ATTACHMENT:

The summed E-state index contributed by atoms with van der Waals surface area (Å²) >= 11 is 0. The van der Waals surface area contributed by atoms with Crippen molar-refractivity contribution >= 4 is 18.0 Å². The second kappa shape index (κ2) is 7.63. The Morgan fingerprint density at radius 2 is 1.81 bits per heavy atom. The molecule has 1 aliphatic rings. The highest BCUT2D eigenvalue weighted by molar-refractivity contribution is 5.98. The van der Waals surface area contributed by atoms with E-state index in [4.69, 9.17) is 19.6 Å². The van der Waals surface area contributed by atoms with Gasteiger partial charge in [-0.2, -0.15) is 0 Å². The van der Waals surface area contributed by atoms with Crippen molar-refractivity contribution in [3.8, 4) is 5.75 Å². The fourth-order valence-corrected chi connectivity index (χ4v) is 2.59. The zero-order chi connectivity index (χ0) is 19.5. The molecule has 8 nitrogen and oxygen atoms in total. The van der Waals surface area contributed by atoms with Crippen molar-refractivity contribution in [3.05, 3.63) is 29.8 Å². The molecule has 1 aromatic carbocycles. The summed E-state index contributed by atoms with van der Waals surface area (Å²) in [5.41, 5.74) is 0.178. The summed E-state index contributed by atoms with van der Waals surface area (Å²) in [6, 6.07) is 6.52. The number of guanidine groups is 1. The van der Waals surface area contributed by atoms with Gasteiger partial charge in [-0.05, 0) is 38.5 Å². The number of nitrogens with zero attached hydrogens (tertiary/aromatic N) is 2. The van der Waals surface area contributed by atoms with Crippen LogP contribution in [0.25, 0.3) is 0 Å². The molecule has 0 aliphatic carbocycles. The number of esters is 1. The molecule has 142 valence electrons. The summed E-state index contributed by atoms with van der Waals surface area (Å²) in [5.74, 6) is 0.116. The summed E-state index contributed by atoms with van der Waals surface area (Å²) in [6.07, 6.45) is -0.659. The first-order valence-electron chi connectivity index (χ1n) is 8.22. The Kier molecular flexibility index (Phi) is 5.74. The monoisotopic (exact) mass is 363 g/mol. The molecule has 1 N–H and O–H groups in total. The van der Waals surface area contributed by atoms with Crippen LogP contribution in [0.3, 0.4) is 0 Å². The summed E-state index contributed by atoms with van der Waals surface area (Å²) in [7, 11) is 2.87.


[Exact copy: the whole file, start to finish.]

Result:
The summed E-state index contributed by atoms with van der Waals surface area (Å²) >= 11 is 0. The van der Waals surface area contributed by atoms with Crippen molar-refractivity contribution >= 4 is 18.0 Å². The second kappa shape index (κ2) is 7.63. The Morgan fingerprint density at radius 2 is 1.81 bits per heavy atom. The molecule has 1 aliphatic rings. The highest BCUT2D eigenvalue weighted by molar-refractivity contribution is 5.98. The van der Waals surface area contributed by atoms with E-state index in [4.69, 9.17) is 19.6 Å². The van der Waals surface area contributed by atoms with Gasteiger partial charge in [-0.2, -0.15) is 0 Å². The van der Waals surface area contributed by atoms with Crippen molar-refractivity contribution in [3.8, 4) is 5.75 Å². The fourth-order valence-corrected chi connectivity index (χ4v) is 2.59. The zero-order chi connectivity index (χ0) is 19.5. The molecule has 8 nitrogen and oxygen atoms in total. The van der Waals surface area contributed by atoms with Crippen molar-refractivity contribution in [3.05, 3.63) is 29.8 Å². The molecule has 1 aromatic carbocycles. The summed E-state index contributed by atoms with van der Waals surface area (Å²) in [5.41, 5.74) is 0.178. The summed E-state index contributed by atoms with van der Waals surface area (Å²) in [6, 6.07) is 6.52. The number of guanidine groups is 1. The van der Waals surface area contributed by atoms with Gasteiger partial charge in [-0.05, 0) is 38.5 Å². The number of nitrogens with zero attached hydrogens (tertiary/aromatic N) is 2. The van der Waals surface area contributed by atoms with Crippen LogP contribution in [0.25, 0.3) is 0 Å². The molecule has 0 aliphatic carbocycles. The number of esters is 1. The molecule has 142 valence electrons. The summed E-state index contributed by atoms with van der Waals surface area (Å²) in [5.74, 6) is 0.116. The summed E-state index contributed by atoms with van der Waals surface area (Å²) in [6.07, 6.45) is -0.659. The first-order valence-electron chi connectivity index (χ1n) is 8.22. The Kier molecular flexibility index (Phi) is 5.74. The monoisotopic (exact) mass is 363 g/mol. The molecule has 1 N–H and O–H groups in total. The van der Waals surface area contributed by atoms with Crippen LogP contribution in [0.3, 0.4) is 0 Å². The summed E-state index contributed by atoms with van der Waals surface area (Å²) in [7, 11) is 2.87.